Patel v. Cigna Corp et al

Filing 77

ORDER granting in part and denying in part 74 Motion for Reconsideration pursuant to the attached ruling and order. Lead Plaintiff shall file a Third Amended Complaint on or before 09/16/2017. Signed by Judge Vanessa L. Bryant on 09/01/2017. (Lee, E.)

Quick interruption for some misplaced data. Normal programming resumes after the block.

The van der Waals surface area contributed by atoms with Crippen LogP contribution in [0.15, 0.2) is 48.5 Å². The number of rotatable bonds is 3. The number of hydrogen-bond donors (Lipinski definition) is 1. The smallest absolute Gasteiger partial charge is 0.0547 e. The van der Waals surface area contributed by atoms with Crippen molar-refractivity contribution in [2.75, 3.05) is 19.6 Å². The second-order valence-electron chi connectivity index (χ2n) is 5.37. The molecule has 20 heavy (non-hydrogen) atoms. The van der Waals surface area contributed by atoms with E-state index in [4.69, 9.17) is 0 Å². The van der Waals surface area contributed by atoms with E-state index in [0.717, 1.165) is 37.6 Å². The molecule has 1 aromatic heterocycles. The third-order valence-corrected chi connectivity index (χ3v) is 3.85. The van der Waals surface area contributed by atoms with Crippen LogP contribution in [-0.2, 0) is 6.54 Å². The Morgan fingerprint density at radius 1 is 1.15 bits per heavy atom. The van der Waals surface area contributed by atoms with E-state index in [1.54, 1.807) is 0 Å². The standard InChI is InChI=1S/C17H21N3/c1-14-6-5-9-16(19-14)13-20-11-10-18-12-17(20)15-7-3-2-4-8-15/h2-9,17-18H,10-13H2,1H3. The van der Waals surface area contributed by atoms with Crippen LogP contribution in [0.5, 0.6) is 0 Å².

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UNITED STATES DISTRICT COURT DISTRICT OF CONNECTICUT MINOHOR SINGH, Individually and On Behalf of All Others Similarly Situated, Plaintiff, : : : : : : : : : v. CIGNA CORP., ET AL., Defendants. CIVIL ACTION NO. 3:16-cv-00182 (VLB) September 1, 2017 RULING AND ORDER ON MOTION FOR RECONSIDERATION [DKT. 74] Before the Court is Lead Plaintiff’s Motion for Reconsideration of the Court’s Order directing Lead Plaintiff to file a proposed amended complaint in contemplation of his request for leave to amend should the Court grant Defendants’ Motion to Dismiss. [Dkt. 74]. This motion is opposed by Defendants. See [Dkt. 76 (Opp’n on Mot. Reconsideration)]. For the foregoing reasons, the Court GRANTS in part and DENIES in part Lead Plaintiff’s Motion for Reconsideration. The Court will briefly review the procedural posture of this case. Jyotindra Patel filed the initial complaint in this lawsuit on February 4, 2016. [Dkt. 1 (Compl.)]. The Complaint raised allegations of violations of sections 10(b) and 20(a) of the Securities Exchange Act of 1934 (the “Exchange Act” or “Act”), codified under 15 U.S.C. §§ 78j(b) and 78t(a) respectively, and Rule 10b-5 promulgated by the Securities Exchange Commission (“SEC”) under 17 C.F.R. § 240.10b-5, that occurred during the Class Period. In April 2016, Plaintiff moved to appoint Minohor Singh as Lead Plaintiff, which the Court granted. [Dkt. 28 (Mot. Appoint Counsel); 1    Dkt. 34 (Order]. Singh thereafter amended the complaint, raising substantially more factual allegations. See [Dkt. 40 (Am. Compl.)]. In September 2016, Singh filed a Motion to Modify Pretrial Deadlines indicating intentions for requesting leave to amend due to “key developments” since the previous filing. [Dkt. 50 at 3]. Defendants opposed this objection and argued that Singh had six months from the filing of the original complaint and two months from his appointment as Lead Plaintiff to amend the complaint. [Dkt. 51 (Opp’n Mot. Modify) at 2]. The Court held a telephonic conference on October 7, 2016, and granted Lead Plaintiff a modification of the scheduling order as well as leave to amend. See [Dkt. 54 (Tr. Tel. Conf.) at 19-21]. During the hearing, signaling the insufficiency of the Complaint, the Court specifically asked Lead Plaintiff’s counsel, “[D]o you expect that if you were to amend you would be able to state with more particularity the basis of your claims?” Id. at 15:9-14. Counsel responded in the affirmative. See id. 15:15-18. Defense counsel posited that discovery had been ongoing for several months and that they “were prepared and have worked hard under [the Court’s] order to prepare a motion to dismiss that [they] were prepared to file in 10 days. . . .” Id. at 17:24-18:3. Upon considering the arguments the Court determined Lead Plaintiff should have “a reasonable opportunity to complete discovery to the point where they are able to file an amended complaint that fairly reflects all of the information that they can reasonably acquire in conducting thorough due diligence of their allegations.” Id. at 18:8-16. The Court reasoned, “[W]e want this matter to be resolved one way or the other on the merits with full consideration of all of the relevant facts, and if that takes an additional couple of months to do I think it’s time 2    well spent for everyone involved, including Defendants.” Id. at 19:14-20. Lead Plaintiff thereafter filed the 87-page Second Amended Complaint, which is operative today. Defendants filed the Motion to Dismiss on February 13, 2017, and the motion is now fully briefed. Lead Plaintiff requests that should the Court grant Defendants’ Motion to Dismiss it should allow Lead Plaintiff to replead the Second Amended Complaint. The Court reviewed the Second Amended Complaint in the context of the Motion to Dismiss and on August 28, 2017, it ordered Lead Plaintiff to file a proposed Third Amended Complaint. [Dkt. 72]. Rather than accepting the opportunity to replead a second time as offered by the Court, Lead Plaintiff now seeks reconsideration of the offer to replead. In the Second Circuit, the standard for granting a motion for reconsideration “is strict, and reconsideration will generally be denied unless the moving party can point to controlling decisions or data that the court overlooked—matters, in other words, that might reasonably be expected to alter the conclusion reached by the court.” Shrader v. CSX Transp., Inc., 70 F.3d 255, 257 (2d Cir. 1995); see D. Conn. L. R. 7(c) (requiring the movant to file along with the motion for reconsideration “a memorandum setting forth concisely the controlling decisions or data the movant believes the Court overlooked”). There are three grounds for granting a motion for reconsideration: (1) “intervening change of controlling law”; (2) “the availability of new evidence”; or (3) a “need to correct a clear error or prevent manifest injustice.” Virgin Atl. Airways Ltd. v. Nat’l Mediation Bd., 956 F.2d 1245, 1255 (2d Cir. 1992) (quoting 18 C. Wright, A. Miller & E. Cooper, Fed. Practice & Procedure, 3    § 4478 at 790). If the Court “overlooked controlling decisions or factual matters that were put before it on the underlying motion,” reconsideration is appropriate. Eisemann v. Greene, 204 F.3d 393, 395 (2d Cir. 2000) (per curium). By like measure, a motion for reconsideration should be denied when the movant “seeks solely to relitigate an issue already decided.” Shrader, 70 F.3d at 257; Patterson v. Bannish, No. 3:10-cv-1481 (AWT), 2011 WL 2518749, at *1 (D. Conn. June 23, 2011) (same). Lead Plaintiff’s Motion for Reconsideration does not address the standard set forth above. Given that Lead Plaintiff does not raise any “intervening change of controlling law” or “the availability of new evidence,” Virgin Atl. Airways, 956 F.2d at 1255, the Court assumes Lead Plaintiff seeks to “correct a clear error or prevent manifest injustice.” Lead Plaintiff requests that the Court grant leave to amend should it find the Second Amended Complaint fails to state a claim upon which relief may be granted. Leave to amend is to be given freely “when justice so requires,” Fed. R. Civ. P. 15(a), unless the moving party acted with “undue delay, bad faith or dilatory motive . . . , repeated failure to cure deficiencies by amendments previously allowed,” or the amendment would create undue prejudice to the opposing party or be futile. Foman v. Davis, 371 U.S. 178, 182 (1962). “District courts typically grant plaintiffs at least one opportunity to plead fraud with greater specificity when they dismiss under Rule 9(b).” ATSI Comms., Inc., 493 F.3d 87, 108 (2d Cir. 2007). However, it is well within the court’s discretion to grant leave to amend under Fed. R. Civ. P. 15(a) “and a district court may therefore properly deny leave to amend where a plaintiff has already been given one opportunity to plead fraud with greater 4    specificity.” Abuhamdan v. Blyth, Inc., 9 F. Supp. 3d 175, 212 (D. Conn. 2014) (quoting Endovasc, Ltd. v. J.P. Turner & Co., LLC, 169 F. App’x. 655, 657–58 (2d Cir.2006)). Section 78u-4 of the PSLRA contemplates that in general “all discovery and other proceedings shall be stayed during the pendency of any motion to dismiss. . . .” 15 U.S.C. § 78u-4(b)(3)(B). When, after conducting the telephonic conference, the Court granted leave to amend the Amended Complaint and extended the deadline for the motion to dismiss, there were practical implications enabling Lead Plaintiff to continue in his pursuit of discovery well past the period typically allowed. The Court contemplated these implications and determined it fair and necessary to give the Lead Plaintiff an opportunity to plead with particularity, in compliance with Rule 9(b), from the outset. As the Court directed, Lead Plaintiff was granted a modification of the scheduling order and leave to amend with the understanding that he would exercise his due diligence and replead stating his claims with particularity, alleging specific facts constituting the elements of the claims asserted. The Second Amended Complaint indeed provides more factual allegations indicating Lead Plaintiff attempted to cure some defects with particularity. For example, the Second Amended Complaint contains a new section documenting that Cigna received 75 notifications of non-compliance from CMS, with explicit references to the content of certain notifications. [Dkt. 57 ¶¶ 115-18]. The Second Amended Complaint also raises new allegations that Defendant Appel was required to report to senior management information about Medicare compliance. Id. ¶¶ 5    159-61. These allegations are clear examples of Lead Plaintiff’s attempt to address the Rule 9(b) particularity requirements. However, notwithstanding the Second Amended Complaint is 87 pages, it is replete with conclusory and irrelevant allegations, and it still falls short on facts necessary to satisfy the Rule 9(b) pleading standard. Specifically, the Second Amended Complaint does not identify the types of notifications issued by CMS to Defendant Cigna; it does not allege the type of compliance letter issued by CMS, although there are 4 distinct types of letters with varying severities and sanctions. It does not state whether the deficiencies cited in the compliance letters were resolved and when. It does not allege when the letters were issued or the factual content of the compliance letters. The Second Amended Complaint does not include relevant SEC filings made by Cigna during the relevant period (with a few exceptions) nor does it include factual allegations about highly relevant time periods. Furthermore, the Second Amended Complaint does not allege what Cigna knew at the time it made the alleged material misstatements and/or omissions and when it came to know it. Essentially, Lead Plaintiff has marginally, if at all, pleaded that a duty to disclose arose, or at what point and under what circumstances this duty could have arisen. See Stratte-McClure v. Morgan Stanley, 776 F.3d 94, 101 (2d Cir. 2015) (stating the duty to disclose instead arises where there is “a statute or regulation requiring disclosure” or a “corporate statement that would otherwise be inaccurate, incomplete, or misleading”). The allegation that certain compliance letters were issued in certain months without specifying the nature of the compliance letter and whether the subject matter of the letter was resolved may be 6    insufficient to establish the specificity necessary to adequately plead fraud, given the progressive compliance regime of the CMS. In addition, Cigna’s lack of expertise as alleged in the Second Amended Complaint together with the temporal proximity of the escalation in the number of compliance letters and the suspension without further specificity as to the nature and the pendency of the performance deficiencies and compliance letters, combine to undermine Lead Plaintiff's claims. Lead Plaintiff has similarly failed to tailor the Second Amended Complaint’s allegations to support a strong inference of scienter. Tellabs, Inc. v. Makor Issues & Rights, Ltd., 551 U.S. 308, 322-23 (2007). It is incumbent upon Lead Plaintiff to provide more specifics than a broad, roughly two-year time period for which certain Defendants “suspiciously sold stock.” [Dkt. 40 ¶ 180]. Lead Plaintiff must also plead more than allegations suggesting that the certain Defendants “must have known their statements to be untrue.” In re BioScrip, Inc. v. Sec. Litig., 95 F. Supp. 3d 711, 738 (S.D.N.Y. 2015). To the extent Lead Plaintiff believes the Motion to Dismiss does not provide sufficient notice of the Second Amended Complaint’s insufficiencies, the Court notes that the Motion to Dismiss aptly identifies the issues. See Endovasc, Ltd. v. J.P. Turner & Co., LLC, 169 F. App’x 655, 657 (2d Cir. 2006) (observing “the district court provided [plaintiff] an opportunity to amend its pleadings in light of defendants’ dismissal papers, thus granting [plaintiff] an ‘opportunity to plead fraud with greater specificity,’”) (quoting Luce v. Edelstein, 802 F.2d 49, 56 (2d Cir. 1986)); Abuhamdan v. Blyth, Inc., 9 F. Supp. 3d 175, 212 (D. Conn. 2014) (granting motion to dismiss and denying leave to amend after giving plaintiff the opportunity 7    to replead prior to the court’s ruling and upon reviewing the defendants’ motion to dismiss). Lead Plaintiff has already been given a chance to replead with greater specificity, both after the telephonic conference and recently with the Court’s order. See Abuhamdan, 9 F. Supp. 3d at 212-13. Lead Plaintiff believes he should be given another opportunity “after hearing the Court’s assessments of the merits of the Complaints.” [Dkt. 68 at 49]; see also [Dkt. 75 (Mot. Reconsideration) at 2]. To avoid any potential for “manifest injustice,” the Court has now provided notice to Lead Plaintiff of the Second Amended Complaint’s fundamental deficiencies. Accordingly, the Court DENIES the relief sought in Lead Plaintiff’s Motion for Reconsideration to the extent he seeks leave to amend the Second Amended Complaint after the Court issues its ruling on Defendants’ Motion to Dismiss, [Dkt. 66]. The Court GRANTS Lead Plaintiff’s Motion for Reconsideration to the extent Lead Plaintiff seeks relief from filing a proposed amended complaint on September 4, 2017, and ORDERS Lead Plaintiff to file a Third Amended Complaint on or before September 16, 2017. IT IS SO ORDERED. ________/s/__ ________ Hon. Vanessa L. Bryant United States District Judge Dated at Hartford, Connecticut: September 1, 2017 8